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Antitrust violations

The Clayton Antitrust Act, the Federal Trade Commission's Act, and the Sherman Antitrust Act are the three main antitrust laws in the United States. However, only the Sherman Act carries criminal sanctions. The Sherman Act outlaws all contracts, combinations, and conspiracies that unreasonably restrain interstate trade. The principal examples of Sherman Act violations are Unfair Monopolies, agreements to Fix Prices, Predatory Pricing, Pre-arranged Bids, Collusive Bidding, Tying Arrangements, and illegal Exclusive Dealing Agreements.

In order to prove a violation of the Sherman Act, the government must prove beyond a reasonable doubt that there was:

  • An agreement; and
  • The agreement unreasonably restrains competition; and
  • Both of the above affect interstate commerce.

Sherman Act violations are often charged in conjunction with other crimes such as:

  • Racketeering (RICO)
  • Mail and Wire Fraud
  • Conspiracy
  • Tax Evasion
  • Perjury

Sherman Act violations are felonies punishable under the United States Code. Individuals can be sentenced up to 3 years in prison and fined up to $350,000 for each act. Companies can be fined up to $10,000,000 per offense and can be dissolved as punishment for the violations.

If you have been charged with a Sherman Act violation, either separately or in conjunction with other crimes, give the attorneys at the federal criminal defense firm of Arnold Law Firm a call. Use our experience and expertise to help you in your defense. Our attorneys are licensed in Florida and Georgia federal courts, and we accept co-counsel cases throughout the country.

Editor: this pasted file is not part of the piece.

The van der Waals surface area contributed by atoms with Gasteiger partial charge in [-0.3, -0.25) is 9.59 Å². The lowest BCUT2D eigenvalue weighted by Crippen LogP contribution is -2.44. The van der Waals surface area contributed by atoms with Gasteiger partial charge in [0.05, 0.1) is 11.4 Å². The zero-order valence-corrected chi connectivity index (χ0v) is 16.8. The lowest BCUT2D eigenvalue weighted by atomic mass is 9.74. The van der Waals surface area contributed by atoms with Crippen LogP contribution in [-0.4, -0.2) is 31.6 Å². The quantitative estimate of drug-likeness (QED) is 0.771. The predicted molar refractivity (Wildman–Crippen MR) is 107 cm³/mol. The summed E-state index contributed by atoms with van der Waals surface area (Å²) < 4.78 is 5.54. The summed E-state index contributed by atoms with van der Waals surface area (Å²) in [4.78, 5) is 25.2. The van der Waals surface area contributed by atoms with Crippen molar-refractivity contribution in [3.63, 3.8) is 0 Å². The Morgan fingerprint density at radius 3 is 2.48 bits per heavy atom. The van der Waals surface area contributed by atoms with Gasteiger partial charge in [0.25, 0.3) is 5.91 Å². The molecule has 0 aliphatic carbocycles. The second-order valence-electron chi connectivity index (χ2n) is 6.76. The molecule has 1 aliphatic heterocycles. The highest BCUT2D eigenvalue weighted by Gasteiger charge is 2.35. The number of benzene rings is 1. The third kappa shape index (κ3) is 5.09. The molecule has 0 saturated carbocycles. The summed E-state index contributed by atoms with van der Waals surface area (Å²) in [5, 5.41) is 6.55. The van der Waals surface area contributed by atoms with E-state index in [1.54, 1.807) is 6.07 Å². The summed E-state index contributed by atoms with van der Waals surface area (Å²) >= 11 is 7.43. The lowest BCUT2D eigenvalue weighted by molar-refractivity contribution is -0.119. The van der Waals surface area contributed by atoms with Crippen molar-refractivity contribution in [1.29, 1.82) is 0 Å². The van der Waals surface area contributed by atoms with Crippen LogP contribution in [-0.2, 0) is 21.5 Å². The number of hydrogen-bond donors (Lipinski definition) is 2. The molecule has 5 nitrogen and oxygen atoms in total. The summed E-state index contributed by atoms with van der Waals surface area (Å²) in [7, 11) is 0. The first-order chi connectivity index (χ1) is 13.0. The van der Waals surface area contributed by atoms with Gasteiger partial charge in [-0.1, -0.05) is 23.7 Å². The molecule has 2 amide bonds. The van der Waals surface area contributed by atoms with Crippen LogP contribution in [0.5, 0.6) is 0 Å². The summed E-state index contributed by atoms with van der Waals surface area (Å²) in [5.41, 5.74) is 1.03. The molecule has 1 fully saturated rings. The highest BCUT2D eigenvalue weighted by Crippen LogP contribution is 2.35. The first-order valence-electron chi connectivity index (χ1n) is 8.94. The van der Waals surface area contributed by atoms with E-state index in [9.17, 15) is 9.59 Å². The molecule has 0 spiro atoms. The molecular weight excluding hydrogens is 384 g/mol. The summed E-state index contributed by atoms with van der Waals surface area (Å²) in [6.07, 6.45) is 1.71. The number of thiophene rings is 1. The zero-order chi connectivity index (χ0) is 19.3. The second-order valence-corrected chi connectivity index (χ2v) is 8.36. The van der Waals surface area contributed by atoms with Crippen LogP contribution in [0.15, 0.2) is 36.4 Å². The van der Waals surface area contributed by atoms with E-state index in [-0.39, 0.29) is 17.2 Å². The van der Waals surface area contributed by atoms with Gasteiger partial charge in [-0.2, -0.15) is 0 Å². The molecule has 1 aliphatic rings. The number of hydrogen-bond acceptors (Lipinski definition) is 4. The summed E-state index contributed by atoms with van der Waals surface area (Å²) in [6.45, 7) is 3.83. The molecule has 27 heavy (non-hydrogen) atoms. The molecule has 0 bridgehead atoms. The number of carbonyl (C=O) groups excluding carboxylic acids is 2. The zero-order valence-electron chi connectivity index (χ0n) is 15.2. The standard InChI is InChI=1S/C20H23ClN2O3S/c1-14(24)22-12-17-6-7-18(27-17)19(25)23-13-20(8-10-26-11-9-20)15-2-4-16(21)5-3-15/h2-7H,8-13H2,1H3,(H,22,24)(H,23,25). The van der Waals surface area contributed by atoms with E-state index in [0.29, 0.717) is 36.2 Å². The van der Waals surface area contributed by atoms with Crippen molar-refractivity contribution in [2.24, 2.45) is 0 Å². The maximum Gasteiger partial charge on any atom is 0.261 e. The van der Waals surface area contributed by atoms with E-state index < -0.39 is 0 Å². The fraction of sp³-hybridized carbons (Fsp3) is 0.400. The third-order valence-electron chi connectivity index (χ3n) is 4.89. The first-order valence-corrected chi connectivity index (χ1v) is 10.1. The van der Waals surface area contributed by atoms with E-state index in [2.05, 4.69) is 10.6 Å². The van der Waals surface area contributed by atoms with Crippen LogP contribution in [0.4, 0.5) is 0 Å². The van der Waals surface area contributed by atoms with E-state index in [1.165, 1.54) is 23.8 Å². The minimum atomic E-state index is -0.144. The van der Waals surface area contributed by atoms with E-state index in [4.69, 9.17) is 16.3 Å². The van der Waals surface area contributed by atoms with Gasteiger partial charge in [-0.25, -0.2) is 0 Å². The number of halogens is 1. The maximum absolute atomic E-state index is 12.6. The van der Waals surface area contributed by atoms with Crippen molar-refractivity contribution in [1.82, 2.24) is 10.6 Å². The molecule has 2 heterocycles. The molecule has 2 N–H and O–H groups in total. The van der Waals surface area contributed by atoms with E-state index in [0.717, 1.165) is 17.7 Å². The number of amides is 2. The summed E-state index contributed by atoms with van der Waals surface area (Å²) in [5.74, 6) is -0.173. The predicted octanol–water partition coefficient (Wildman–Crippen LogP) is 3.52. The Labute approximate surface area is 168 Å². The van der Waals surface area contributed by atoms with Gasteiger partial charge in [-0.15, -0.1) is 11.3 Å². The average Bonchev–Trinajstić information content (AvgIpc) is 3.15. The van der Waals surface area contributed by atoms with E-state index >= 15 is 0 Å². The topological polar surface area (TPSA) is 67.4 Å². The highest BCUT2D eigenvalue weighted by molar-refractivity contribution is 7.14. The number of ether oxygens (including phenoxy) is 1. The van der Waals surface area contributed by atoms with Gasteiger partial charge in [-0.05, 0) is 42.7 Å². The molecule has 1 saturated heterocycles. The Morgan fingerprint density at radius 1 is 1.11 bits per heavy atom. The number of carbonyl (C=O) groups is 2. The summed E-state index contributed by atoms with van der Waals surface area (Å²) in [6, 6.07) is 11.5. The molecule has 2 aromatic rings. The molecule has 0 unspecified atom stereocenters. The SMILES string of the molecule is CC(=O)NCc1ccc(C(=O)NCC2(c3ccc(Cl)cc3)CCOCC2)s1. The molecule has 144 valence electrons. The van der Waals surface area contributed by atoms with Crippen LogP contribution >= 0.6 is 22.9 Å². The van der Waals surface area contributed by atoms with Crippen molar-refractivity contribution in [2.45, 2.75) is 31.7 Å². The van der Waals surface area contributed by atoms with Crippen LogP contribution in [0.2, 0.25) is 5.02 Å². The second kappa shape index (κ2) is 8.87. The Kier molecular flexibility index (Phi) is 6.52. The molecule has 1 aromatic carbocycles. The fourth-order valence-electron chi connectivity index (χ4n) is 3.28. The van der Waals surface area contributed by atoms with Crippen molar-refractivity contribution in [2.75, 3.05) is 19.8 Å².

Listed below are the relevant sections of Title 15 regarding Anti-Trust laws.

§ 1. Trusts, etc., in restraint of trade illegal; penalty

Every contract, combination in the form of trust or otherwise, or conspiracy, in restraint of trade or commerce among the several States, or with foreign nations, is declared to be illegal. Every person who shall make any contract or engage in any combination or conspiracy hereby declared to be illegal shall be deemed guilty of a felony, and, on conviction thereof, shall be punished by fine not exceeding $100,000,000 if a corporation, or, if any other person, $1,000,000, or by imprisonment not exceeding 10 years, or by both said punishments, in the discretion of the court.

§ 2. Monopolizing trade a felony; penalty

Every person who shall monopolize, or attempt to monopolize, or combine or conspire with any other person or persons, to monopolize any part of the trade or commerce among the several States, or with foreign nations, shall be deemed guilty of a felony, and, on conviction thereof, shall be punished by fine not exceeding $100,000,000 if a corporation, or, if any other person, $1,000,000, or by imprisonment not exceeding 10 years, or by both said punishments, in the discretion of the court.

Statutes above are up to date from www.law.cornell.edu as of October 1, 2009.

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